Lifescience Database Archive (English)

    Full Text Available CBRC-ACAR-01-1006 ref|NP_001012738.1| retinal G-protein coupled receptor isoform 2 ...[Homo sapiens] sp|P47804|RGR_HUMAN RPE-retinal G protein-coupled receptor gb|AAA56748.1| putative RPE-retina...l G protein-coupled receptor gb|AAB92384.1| RPE-retinal G protein coupled receptor [Homo sapiens] gb|EAW80358.1| retina

  2. NCBI nr-aa BLAST: CBRC-GGAL-06-0001 [SEVENS

    Lifescience Database Archive (English)

    Full Text Available CBRC-GGAL-06-0001 ref|NP_001012738.1| retinal G-protein coupled receptor isoform 2 ...[Homo sapiens] sp|P47804|RGR_HUMAN RPE-retinal G protein-coupled receptor gb|AAA56748.1| putative RPE-retina...l G protein-coupled receptor gb|AAB92384.1| RPE-retinal G protein coupled receptor [Homo sapiens] gb|EAW80358.1| retina

  3. NCBI nr-aa BLAST: CBRC-BTAU-01-2837 [SEVENS

    Lifescience Database Archive (English)

    Full Text Available CBRC-BTAU-01-2837 ref|NP_776992.1| opsin 1 (cone pigments), short-wave-sensitive (c...olor blindness, tritan) [Bos taurus] sp|P51490|OPSB_BOVIN Blue-sensitive opsin (BOP) (Blue cone photoreceptor pigment...) gb|AAA93189.1| visual pigment gb|AAB50158.1| blue cone pigment protein [Bos taurus] NP_776992.1 0.0 100% ...

  4. NCBI nr-aa BLAST: CBRC-CFAM-14-0051 [SEVENS

    Lifescience Database Archive (English)

    Full Text Available CBRC-CFAM-14-0051 ref|NP_776992.1| opsin 1 (cone pigments), short-wave-sensitive (c...olor blindness, tritan) [Bos taurus] sp|P51490|OPSB_BOVIN Blue-sensitive opsin (BOP) (Blue cone photoreceptor pigment...) gb|AAA93189.1| visual pigment gb|AAB50158.1| blue cone pigment protein [Bos taurus] NP_776992.1 0.0 91% ...

  5. NCBI nr-aa BLAST: CBRC-FCAT-01-1178 [SEVENS

    Lifescience Database Archive (English)

    Full Text Available CBRC-FCAT-01-1178 ref|NP_776992.1| opsin 1 (cone pigments), short-wave-sensitive (c...olor blindness, tritan) [Bos taurus] sp|P51490|OPSB_BOVIN Blue-sensitive opsin (BOP) (Blue cone photoreceptor pigment...) gb|AAA93189.1| visual pigment gb|AAB50158.1| blue cone pigment protein [Bos taurus] NP_776992.1 0.0 89% ...

  6. NCBI nr-aa BLAST: CBRC-LAFR-01-3136 [SEVENS

    Lifescience Database Archive (English)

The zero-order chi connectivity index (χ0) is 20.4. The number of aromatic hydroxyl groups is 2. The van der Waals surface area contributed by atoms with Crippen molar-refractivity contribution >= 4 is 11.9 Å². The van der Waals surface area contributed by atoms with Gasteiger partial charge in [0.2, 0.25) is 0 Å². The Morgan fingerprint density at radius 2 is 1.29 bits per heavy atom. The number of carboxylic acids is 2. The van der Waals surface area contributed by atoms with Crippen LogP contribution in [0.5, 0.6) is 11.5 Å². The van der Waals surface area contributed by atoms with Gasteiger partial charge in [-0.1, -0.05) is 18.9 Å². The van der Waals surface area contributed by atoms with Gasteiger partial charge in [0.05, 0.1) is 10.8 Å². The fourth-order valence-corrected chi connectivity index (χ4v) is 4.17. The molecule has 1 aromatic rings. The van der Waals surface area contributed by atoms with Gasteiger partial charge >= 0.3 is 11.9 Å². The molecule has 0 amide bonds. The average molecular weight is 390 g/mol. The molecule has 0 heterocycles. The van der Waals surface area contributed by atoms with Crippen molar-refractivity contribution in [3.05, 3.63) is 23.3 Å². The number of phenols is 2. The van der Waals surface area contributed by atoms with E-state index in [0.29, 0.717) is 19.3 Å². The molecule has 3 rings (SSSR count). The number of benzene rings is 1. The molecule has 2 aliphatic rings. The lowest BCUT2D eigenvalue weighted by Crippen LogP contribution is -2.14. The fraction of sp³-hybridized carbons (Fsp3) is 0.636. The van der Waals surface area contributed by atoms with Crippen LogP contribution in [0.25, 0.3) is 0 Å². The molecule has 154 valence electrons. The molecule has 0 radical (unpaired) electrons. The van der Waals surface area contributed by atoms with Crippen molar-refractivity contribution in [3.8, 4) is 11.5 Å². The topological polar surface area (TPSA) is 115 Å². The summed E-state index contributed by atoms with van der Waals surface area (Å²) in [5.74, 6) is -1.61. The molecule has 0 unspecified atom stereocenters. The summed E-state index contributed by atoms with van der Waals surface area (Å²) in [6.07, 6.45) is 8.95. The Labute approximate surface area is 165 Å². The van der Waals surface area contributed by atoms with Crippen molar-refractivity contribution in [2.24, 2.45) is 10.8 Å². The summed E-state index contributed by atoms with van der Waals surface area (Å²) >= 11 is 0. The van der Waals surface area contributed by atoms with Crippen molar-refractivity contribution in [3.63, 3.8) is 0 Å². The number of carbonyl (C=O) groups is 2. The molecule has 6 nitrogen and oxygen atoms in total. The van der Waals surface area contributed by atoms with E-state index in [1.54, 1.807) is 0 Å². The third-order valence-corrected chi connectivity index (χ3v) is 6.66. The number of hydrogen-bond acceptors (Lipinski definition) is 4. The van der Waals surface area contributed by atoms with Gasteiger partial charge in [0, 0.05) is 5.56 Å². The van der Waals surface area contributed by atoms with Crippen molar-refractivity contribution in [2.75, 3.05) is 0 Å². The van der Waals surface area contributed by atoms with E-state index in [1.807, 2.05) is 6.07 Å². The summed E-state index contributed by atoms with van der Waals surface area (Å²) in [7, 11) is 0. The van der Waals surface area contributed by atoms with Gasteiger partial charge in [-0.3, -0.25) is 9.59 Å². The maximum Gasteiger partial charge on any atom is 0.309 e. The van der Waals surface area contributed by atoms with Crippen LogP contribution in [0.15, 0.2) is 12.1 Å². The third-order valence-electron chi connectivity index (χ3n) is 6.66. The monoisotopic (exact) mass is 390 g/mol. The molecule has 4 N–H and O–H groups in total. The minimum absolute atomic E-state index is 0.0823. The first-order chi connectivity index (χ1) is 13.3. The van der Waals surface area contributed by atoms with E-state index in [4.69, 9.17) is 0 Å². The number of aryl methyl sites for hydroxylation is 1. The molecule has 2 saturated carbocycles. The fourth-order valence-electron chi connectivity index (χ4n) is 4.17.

Full Text Available CBRC-LAFR-01-3136 ref|NP_776992.1| opsin 1 (cone pigments), short-wave-sensitive (c...olor blindness, tritan) [Bos taurus] sp|P51490|OPSB_BOVIN Blue-sensitive opsin (BOP) (Blue cone photoreceptor pigment...) gb|AAA93189.1| visual pigment gb|AAB50158.1| blue cone pigment protein [Bos taurus] NP_776992.1 1e-153 84% ...

  7. NCBI nr-aa BLAST: CBRC-OGAR-01-1096 [SEVENS

    Lifescience Database Archive (English)

    Full Text Available CBRC-OGAR-01-1096 ref|NP_776992.1| opsin 1 (cone pigments), short-wave-sensitive (c...olor blindness, tritan) [Bos taurus] sp|P51490|OPSB_BOVIN Blue-sensitive opsin (BOP) (Blue cone photoreceptor pigment...) gb|AAA93189.1| visual pigment gb|AAB50158.1| blue cone pigment protein [Bos taurus] NP_776992.1 1e-104 63% ...

  8. NCBI nr-aa BLAST: CBRC-SARA-01-1750 [SEVENS

    Lifescience Database Archive (English)

    Full Text Available CBRC-SARA-01-1750 ref|NP_776992.1| opsin 1 (cone pigments), short-wave-sensitive (c...olor blindness, tritan) [Bos taurus] sp|P51490|OPSB_BOVIN Blue-sensitive opsin (BOP) (Blue cone photoreceptor pigment...) gb|AAA93189.1| visual pigment gb|AAB50158.1| blue cone pigment protein [Bos taurus] NP_776992.1 0.0 88% ...

  9. NCBI nr-aa BLAST: CBRC-TBEL-01-1714 [SEVENS

    Lifescience Database Archive (English)

    Full Text Available CBRC-TBEL-01-1714 ref|NP_776992.1| opsin 1 (cone pigments), short-wave-sensitive (c...olor blindness, tritan) [Bos taurus] sp|P51490|OPSB_BOVIN Blue-sensitive opsin (BOP) (Blue cone photoreceptor pigment...) gb|AAA93189.1| visual pigment gb|AAB50158.1| blue cone pigment protein [Bos taurus] NP_776992.1 1e-147 73% ...

  10. NCBI nr-aa BLAST: CBRC-OANA-01-0265 [SEVENS

    Lifescience Database Archive (English)

    Full Text Available CBRC-OANA-01-0265 ref|NP_989652.1| corticotropin releasing hormone receptor 1 [Gall...us gallus] sp|Q90812|CRFR1_CHICK Corticotropin-releasing factor receptor 1 precursor (CRF-R) (CRF1) (Corticotropin-releasing... hormone receptor 1) (CRH-R 1) gb|AAA96656.1| corticotropin releasing factor receptor NP_989652.1 1e-152 84% ...

  11. NCBI nr-aa BLAST: CBRC-TGUT-30-0010 [SEVENS

    Lifescience Database Archive (English)

    Full Text Available CBRC-TGUT-30-0010 ref|NP_989652.1| corticotropin releasing hormone receptor 1 [Gall...us gallus] sp|Q90812|CRFR1_CHICK Corticotropin-releasing factor receptor 1 precursor (CRF-R) (CRF1) (Corticotropin-releasing... hormone receptor 1) (CRH-R 1) gb|AAA96656.1| corticotropin releasing factor receptor NP_989652.1 0.0 97% ...

  12. NCBI nr-aa BLAST: CBRC-ACAR-01-0746 [SEVENS

    Lifescience Database Archive (English)